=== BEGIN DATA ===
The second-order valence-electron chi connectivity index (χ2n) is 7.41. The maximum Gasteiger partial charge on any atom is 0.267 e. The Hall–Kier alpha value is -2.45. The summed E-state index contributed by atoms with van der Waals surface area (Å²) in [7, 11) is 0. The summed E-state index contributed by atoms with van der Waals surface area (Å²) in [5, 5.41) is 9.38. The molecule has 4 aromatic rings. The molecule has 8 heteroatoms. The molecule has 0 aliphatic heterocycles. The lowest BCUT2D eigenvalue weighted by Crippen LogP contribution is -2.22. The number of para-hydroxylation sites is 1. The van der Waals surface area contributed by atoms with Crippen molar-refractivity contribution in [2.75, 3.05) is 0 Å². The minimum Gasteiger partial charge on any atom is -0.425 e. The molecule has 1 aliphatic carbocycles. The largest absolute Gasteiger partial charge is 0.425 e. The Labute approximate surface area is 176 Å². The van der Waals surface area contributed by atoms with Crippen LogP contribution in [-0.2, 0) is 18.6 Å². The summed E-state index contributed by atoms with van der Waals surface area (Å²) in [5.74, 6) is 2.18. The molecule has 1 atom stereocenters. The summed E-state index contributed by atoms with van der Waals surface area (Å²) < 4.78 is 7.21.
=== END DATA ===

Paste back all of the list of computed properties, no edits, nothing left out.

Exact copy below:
The second-order valence-electron chi connectivity index (χ2n) is 7.41. The maximum Gasteiger partial charge on any atom is 0.267 e. The Hall–Kier alpha value is -2.45. The summed E-state index contributed by atoms with van der Waals surface area (Å²) in [7, 11) is 0. The summed E-state index contributed by atoms with van der Waals surface area (Å²) in [5, 5.41) is 9.38. The molecule has 4 aromatic rings. The molecule has 8 heteroatoms. The molecule has 0 aliphatic heterocycles. The lowest BCUT2D eigenvalue weighted by Crippen LogP contribution is -2.22. The number of para-hydroxylation sites is 1. The van der Waals surface area contributed by atoms with Crippen molar-refractivity contribution in [2.75, 3.05) is 0 Å². The minimum Gasteiger partial charge on any atom is -0.425 e. The molecule has 1 aliphatic carbocycles. The largest absolute Gasteiger partial charge is 0.425 e. The Labute approximate surface area is 176 Å². The van der Waals surface area contributed by atoms with Crippen LogP contribution in [-0.2, 0) is 18.6 Å². The summed E-state index contributed by atoms with van der Waals surface area (Å²) in [5.74, 6) is 2.18. The molecule has 1 atom stereocenters. The summed E-state index contributed by atoms with van der Waals surface area (Å²) < 4.78 is 7.21.